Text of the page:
Infections and the Immune System

The interactions between the fetal and the maternal immune systems during pregnancy are complex (Taeusch et al., 2005). Carefully regulated changes in the fetal immune system are programmed to retain the pregnancy and reduce the likelihood of being attacked by the maternal immune system (i.e., as in an allogeneic graft) yet to prepare the fetus for birth and survival in the extrauterine environment. Many of the mother's antibodies cross the placenta to protect the growing fetus beginning at 20 weeks of gestation, but most transfer during the third trimester.

Abnormalities of this delicate and complex interplay between the fetal and the maternal immune systems and infections can result in fetal compromise, maternal or fetal death, or pre-term birth. Although the mechanism is not well understood, many data support the association between subclinical infection and preterm birth (see Chapter 9). Infections with the rubella virus, cytomegalovirus, Toxoplasma, the syphilis spirochete, the malaria parasite, and human immunodeficiency virus during pregnancy can have devastating consequences for the fetus and infant (Beckerman, 2005; Pan et al., 2005; Sanchez and Ahmed, 2005). Other maternal infections and subsequent inflammation in the fetus have been implicated as causes of fetal brain injury (including white matter injury, neuronal cell disruption, and programmed neuronal cell death) and, later, neurodevelopmental disabilities (Dammann et al., 2002; Hagberg et al., 2005; Walther et al., 2000).

Preterm infants have immature immune systems that are inefficient at fighting off the bacteria, viruses, and other organisms that can cause infections. The most serious manifestations of infections with these agents commonly seen in preterm infants include pneumonia, sepsis, meningitis, and urinary tract infections. As many as 65 percent of infants with birth weights of less than 1,000 grams have at least one infection during their initial hospitalization (Stoll et al., 2004). Neonates contract these infections at birth from their mothers or after birth through their immature skin, lungs, or GI tract, which lack fully developed immunoprotective functions. They have difficulty confining infections to where they arise and forming abscesses, so sepsis (i.e., a blood-borne infection) frequently develops. Septic infants are generally critically ill, and infection can spread to other parts of the body (resulting in, for example, meningitis, an infection of the membranes that surround the brain). In addition to intravenous antibiotics, septic infants often require support for other organ systems that break down (e.g., respiratory and blood pressure support). Neonates with birth weights of less than 1,000 gram and infections have been found to have poorer head growth, more cognitive impairment, and higher rates of cerebral palsy than those who did not have infections as neonates (Stoll et al., 2004).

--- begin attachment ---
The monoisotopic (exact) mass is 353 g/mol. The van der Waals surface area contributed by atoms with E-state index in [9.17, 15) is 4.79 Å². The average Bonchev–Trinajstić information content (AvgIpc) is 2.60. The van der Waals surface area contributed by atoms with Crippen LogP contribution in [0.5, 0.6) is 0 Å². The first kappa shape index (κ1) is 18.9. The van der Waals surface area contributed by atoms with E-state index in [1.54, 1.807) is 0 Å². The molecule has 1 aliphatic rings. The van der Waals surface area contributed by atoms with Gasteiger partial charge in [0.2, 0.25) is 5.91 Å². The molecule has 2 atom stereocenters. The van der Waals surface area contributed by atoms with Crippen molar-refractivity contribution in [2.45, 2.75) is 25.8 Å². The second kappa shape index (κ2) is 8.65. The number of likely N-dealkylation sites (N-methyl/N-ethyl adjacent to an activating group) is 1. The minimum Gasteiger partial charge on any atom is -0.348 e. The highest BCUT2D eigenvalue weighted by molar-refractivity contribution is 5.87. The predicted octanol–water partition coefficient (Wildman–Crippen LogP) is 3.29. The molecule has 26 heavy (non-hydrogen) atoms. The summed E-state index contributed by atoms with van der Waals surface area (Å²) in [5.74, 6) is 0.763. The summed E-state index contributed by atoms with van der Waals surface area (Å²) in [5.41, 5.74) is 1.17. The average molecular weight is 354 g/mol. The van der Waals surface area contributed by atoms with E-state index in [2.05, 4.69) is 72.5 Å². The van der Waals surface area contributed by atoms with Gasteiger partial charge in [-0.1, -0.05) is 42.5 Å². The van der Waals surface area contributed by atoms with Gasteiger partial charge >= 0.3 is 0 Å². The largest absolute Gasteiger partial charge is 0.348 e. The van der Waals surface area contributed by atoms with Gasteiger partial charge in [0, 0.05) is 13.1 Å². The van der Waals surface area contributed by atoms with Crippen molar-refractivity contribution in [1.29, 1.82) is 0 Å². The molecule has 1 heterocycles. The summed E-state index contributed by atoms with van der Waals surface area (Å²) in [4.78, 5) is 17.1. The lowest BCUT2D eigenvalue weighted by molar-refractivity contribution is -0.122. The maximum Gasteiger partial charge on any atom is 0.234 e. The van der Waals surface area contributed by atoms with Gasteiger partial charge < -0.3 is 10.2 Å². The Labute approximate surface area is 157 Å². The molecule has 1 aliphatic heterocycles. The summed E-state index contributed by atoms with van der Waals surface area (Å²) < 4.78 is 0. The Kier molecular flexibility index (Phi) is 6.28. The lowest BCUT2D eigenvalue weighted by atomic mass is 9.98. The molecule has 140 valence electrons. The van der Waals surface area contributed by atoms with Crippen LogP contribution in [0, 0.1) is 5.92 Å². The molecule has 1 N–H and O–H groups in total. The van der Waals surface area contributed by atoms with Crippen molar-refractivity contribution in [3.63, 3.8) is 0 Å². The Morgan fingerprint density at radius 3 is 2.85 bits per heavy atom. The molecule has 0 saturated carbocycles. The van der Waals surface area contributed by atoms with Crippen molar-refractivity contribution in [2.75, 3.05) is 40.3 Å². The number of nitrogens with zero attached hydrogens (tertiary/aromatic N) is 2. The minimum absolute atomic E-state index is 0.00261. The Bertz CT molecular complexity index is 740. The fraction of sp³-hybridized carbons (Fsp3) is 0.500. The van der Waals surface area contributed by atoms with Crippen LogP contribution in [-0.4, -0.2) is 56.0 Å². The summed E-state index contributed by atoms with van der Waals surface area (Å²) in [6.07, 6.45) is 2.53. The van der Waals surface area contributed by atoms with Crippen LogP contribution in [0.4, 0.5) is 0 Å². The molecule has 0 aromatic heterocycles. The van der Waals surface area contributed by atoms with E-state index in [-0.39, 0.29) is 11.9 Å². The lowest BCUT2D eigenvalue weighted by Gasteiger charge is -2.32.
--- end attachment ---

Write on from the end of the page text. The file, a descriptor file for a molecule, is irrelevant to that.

Invasive fungal infections occur in 6 to 7 percent of infants in a NICU, and the rates of such infections increase with decreasing gestational age and birth weight (Hofstetter, 2005; Stoll et al., 1996). Candida is the most common fungal species that causes infections in preterm infants and colonizes approximately 20 percent of infants with birth weights of less than 1,000 grams (Kaufman et al., 2001). Disseminated fungal infection, in which the infection is spread throughout the body, has a mortality rate of 30 percent. Prompt treatment with antifungal medication can prevent dissemination and improve survival, but side effects are frequent. Intravenous administration of the antifungal fluconazole as prophylaxis against fungal infections in infants with birth weights of less than 1,000 grams can reduce the rates of colonization and fungal infection (Kaufman et al., 2001).

The immune system has many component parts, and there are significant differences between the immune systems of neonates and adults and their responses to inflammation and infec tions with pathogens. Inflammation is implicated in many of the complications of prematurity, including BPD/CLD, NEC, intracranial and especially white matter injury, and ROP. The complex relationships among pathogens, stress, the cytokine system, tissue injury, hormones, and multiple gene-environment interactions in producing or reducing inflammation have important implications for preterm birth, survival, health, brain injury, and neurodevelopmental outcomes (see Chapter 6).

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